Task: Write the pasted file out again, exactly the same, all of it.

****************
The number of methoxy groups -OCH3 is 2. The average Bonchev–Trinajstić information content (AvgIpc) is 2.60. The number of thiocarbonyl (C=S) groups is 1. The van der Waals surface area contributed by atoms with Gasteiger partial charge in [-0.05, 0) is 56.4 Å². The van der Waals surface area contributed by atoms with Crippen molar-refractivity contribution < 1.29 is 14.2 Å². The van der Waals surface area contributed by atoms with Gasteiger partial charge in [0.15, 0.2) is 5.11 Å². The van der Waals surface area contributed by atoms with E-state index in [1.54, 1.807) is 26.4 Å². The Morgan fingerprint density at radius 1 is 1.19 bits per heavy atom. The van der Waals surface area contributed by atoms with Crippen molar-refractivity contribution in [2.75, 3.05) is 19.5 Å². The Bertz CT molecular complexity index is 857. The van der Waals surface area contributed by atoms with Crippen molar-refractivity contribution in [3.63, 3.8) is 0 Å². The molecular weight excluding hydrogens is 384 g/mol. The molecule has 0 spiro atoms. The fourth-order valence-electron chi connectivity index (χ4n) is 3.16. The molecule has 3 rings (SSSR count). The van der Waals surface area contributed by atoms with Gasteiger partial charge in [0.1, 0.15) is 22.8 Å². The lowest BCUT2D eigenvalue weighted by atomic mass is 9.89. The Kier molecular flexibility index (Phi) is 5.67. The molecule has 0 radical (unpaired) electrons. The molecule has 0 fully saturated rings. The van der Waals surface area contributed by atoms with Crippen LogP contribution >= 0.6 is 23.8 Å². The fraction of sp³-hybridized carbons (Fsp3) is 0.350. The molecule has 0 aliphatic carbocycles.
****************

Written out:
The number of methoxy groups -OCH3 is 2. The average Bonchev–Trinajstić information content (AvgIpc) is 2.60. The number of thiocarbonyl (C=S) groups is 1. The van der Waals surface area contributed by atoms with Gasteiger partial charge in [-0.05, 0) is 56.4 Å². The van der Waals surface area contributed by atoms with Crippen molar-refractivity contribution < 1.29 is 14.2 Å². The van der Waals surface area contributed by atoms with Gasteiger partial charge in [0.15, 0.2) is 5.11 Å². The van der Waals surface area contributed by atoms with E-state index in [1.54, 1.807) is 26.4 Å². The Morgan fingerprint density at radius 1 is 1.19 bits per heavy atom. The van der Waals surface area contributed by atoms with Crippen molar-refractivity contribution in [2.75, 3.05) is 19.5 Å². The Bertz CT molecular complexity index is 857. The van der Waals surface area contributed by atoms with Crippen molar-refractivity contribution in [3.63, 3.8) is 0 Å². The molecular weight excluding hydrogens is 384 g/mol. The molecule has 0 spiro atoms. The fourth-order valence-electron chi connectivity index (χ4n) is 3.16. The molecule has 3 rings (SSSR count). The van der Waals surface area contributed by atoms with Gasteiger partial charge in [0.1, 0.15) is 22.8 Å². The lowest BCUT2D eigenvalue weighted by atomic mass is 9.89. The Kier molecular flexibility index (Phi) is 5.67. The molecule has 0 radical (unpaired) electrons. The molecule has 0 fully saturated rings. The van der Waals surface area contributed by atoms with Crippen LogP contribution >= 0.6 is 23.8 Å². The fraction of sp³-hybridized carbons (Fsp3) is 0.350. The molecule has 0 aliphatic carbocycles.